Application programming interface
An application programming interface (API) is an interface or communication protocol between different parts of a computer program intended to simplify the implementation and maintenance of software. An API may be for a web-based system, operating system, database system, computer hardware, or software library. An API specification can take many forms, but often includes specifications for routines, data structures, object classes, variables, or remote calls. POSIX, Windows API and ASPI are examples of different forms of APIs. Documentation for the API usually is provided to facilitate usage and implementation.
More recently,[when?] the term has been often used to refer to a specific kind of interface between a client and a server, which has been described as a “contract” between both - such that if the client makes a request in a specific format, it will always get a response in a specific format or initiate a defined action. This is a specialized form of API, sometimes defined as a Web API.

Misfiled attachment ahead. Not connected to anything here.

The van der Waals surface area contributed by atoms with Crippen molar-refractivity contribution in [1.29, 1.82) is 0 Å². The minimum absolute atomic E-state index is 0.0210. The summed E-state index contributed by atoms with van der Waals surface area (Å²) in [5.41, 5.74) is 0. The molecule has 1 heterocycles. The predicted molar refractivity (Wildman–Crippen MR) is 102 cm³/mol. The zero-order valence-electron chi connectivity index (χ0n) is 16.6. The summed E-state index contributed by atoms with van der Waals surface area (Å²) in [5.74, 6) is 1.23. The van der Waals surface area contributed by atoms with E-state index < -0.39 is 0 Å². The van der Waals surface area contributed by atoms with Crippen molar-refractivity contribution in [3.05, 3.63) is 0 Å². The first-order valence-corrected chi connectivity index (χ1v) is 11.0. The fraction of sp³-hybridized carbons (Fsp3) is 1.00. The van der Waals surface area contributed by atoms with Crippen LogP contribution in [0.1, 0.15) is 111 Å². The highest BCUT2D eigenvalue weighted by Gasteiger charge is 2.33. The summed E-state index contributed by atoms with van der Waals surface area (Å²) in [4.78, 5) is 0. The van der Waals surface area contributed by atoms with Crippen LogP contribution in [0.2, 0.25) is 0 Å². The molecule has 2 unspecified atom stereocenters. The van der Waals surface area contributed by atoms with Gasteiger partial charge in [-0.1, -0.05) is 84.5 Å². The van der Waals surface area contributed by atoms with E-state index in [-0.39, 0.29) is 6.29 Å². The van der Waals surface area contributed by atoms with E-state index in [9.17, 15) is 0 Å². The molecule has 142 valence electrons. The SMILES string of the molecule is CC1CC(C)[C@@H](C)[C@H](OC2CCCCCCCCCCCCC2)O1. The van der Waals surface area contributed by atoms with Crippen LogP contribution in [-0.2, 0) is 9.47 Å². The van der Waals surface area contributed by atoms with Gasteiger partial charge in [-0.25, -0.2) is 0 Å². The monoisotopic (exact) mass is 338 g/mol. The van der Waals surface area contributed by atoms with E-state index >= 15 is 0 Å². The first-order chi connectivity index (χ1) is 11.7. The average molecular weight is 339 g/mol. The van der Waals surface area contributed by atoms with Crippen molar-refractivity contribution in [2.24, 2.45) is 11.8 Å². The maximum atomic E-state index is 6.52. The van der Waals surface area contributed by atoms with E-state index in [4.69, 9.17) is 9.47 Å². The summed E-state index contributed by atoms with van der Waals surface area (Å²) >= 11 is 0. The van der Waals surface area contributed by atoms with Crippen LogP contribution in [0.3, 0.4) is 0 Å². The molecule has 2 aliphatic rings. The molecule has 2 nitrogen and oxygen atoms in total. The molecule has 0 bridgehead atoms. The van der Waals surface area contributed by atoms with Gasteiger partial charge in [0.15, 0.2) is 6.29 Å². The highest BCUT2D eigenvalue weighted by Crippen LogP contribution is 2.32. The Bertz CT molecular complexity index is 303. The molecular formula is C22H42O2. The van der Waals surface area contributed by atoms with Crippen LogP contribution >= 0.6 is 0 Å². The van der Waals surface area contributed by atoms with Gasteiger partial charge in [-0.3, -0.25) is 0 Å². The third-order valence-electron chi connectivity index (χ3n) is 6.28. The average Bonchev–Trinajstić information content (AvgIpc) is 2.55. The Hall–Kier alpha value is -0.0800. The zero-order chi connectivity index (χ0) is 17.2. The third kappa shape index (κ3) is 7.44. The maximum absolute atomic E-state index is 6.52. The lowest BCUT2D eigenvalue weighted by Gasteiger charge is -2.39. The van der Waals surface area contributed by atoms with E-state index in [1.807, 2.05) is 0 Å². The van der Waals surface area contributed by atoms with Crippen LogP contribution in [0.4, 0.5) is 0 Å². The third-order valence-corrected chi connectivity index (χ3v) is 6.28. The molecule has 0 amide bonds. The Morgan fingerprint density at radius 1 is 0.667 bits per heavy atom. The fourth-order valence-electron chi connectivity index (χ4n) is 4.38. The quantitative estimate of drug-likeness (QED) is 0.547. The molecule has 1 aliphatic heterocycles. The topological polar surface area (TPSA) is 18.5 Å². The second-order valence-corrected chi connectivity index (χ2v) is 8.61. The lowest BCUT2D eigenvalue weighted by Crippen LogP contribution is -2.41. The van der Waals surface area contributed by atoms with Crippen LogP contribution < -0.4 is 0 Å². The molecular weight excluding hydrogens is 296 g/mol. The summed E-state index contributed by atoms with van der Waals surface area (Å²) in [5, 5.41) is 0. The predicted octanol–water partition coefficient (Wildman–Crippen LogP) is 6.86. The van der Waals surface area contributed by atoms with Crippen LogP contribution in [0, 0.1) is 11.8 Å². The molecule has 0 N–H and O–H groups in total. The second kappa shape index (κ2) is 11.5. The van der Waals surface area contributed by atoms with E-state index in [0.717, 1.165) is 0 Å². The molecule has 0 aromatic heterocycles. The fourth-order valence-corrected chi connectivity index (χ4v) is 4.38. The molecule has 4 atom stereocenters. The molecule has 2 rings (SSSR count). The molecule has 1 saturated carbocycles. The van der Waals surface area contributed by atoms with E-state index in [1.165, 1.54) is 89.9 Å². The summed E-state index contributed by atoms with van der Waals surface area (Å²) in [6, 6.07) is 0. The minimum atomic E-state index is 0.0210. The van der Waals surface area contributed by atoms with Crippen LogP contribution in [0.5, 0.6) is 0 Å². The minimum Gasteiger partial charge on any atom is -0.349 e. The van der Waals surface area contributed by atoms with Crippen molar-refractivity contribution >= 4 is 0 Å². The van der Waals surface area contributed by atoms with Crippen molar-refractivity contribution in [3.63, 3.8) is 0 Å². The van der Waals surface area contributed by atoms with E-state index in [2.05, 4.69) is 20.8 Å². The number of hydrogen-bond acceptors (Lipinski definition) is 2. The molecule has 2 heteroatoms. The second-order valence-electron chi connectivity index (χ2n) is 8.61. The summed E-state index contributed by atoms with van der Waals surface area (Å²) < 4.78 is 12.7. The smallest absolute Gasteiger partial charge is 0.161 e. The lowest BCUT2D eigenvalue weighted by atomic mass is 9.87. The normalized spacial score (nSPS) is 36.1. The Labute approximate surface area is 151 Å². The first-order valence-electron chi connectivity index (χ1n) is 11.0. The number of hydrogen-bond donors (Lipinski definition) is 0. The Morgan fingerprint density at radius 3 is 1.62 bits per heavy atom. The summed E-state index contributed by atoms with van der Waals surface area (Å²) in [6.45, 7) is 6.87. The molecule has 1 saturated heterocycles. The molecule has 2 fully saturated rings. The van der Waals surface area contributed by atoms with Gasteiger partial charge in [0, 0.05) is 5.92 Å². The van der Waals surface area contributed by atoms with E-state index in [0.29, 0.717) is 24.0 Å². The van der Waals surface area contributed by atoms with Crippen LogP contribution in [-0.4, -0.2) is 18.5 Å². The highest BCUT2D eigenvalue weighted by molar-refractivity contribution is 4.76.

In building applications, an API (application programming interface) simplifies programming by abstracting the underlying implementation and only exposing objects or actions the developer needs. While a graphical interface for an email client might provide a user with a button that performs all the steps for fetching and highlighting new emails, an API for file input/output might give the developer a function that copies a file from one location to another without requiring that the developer understand the file system operations occurring behind the scenes.
Libraries and frameworks
An API usually is related to a software library. The API describes and prescribes the "expected behavior" (a specification) while the library is an "actual implementation" of this set of rules.
A single API can have multiple implementations (or none, being abstract) in the form of different libraries that share the same programming interface.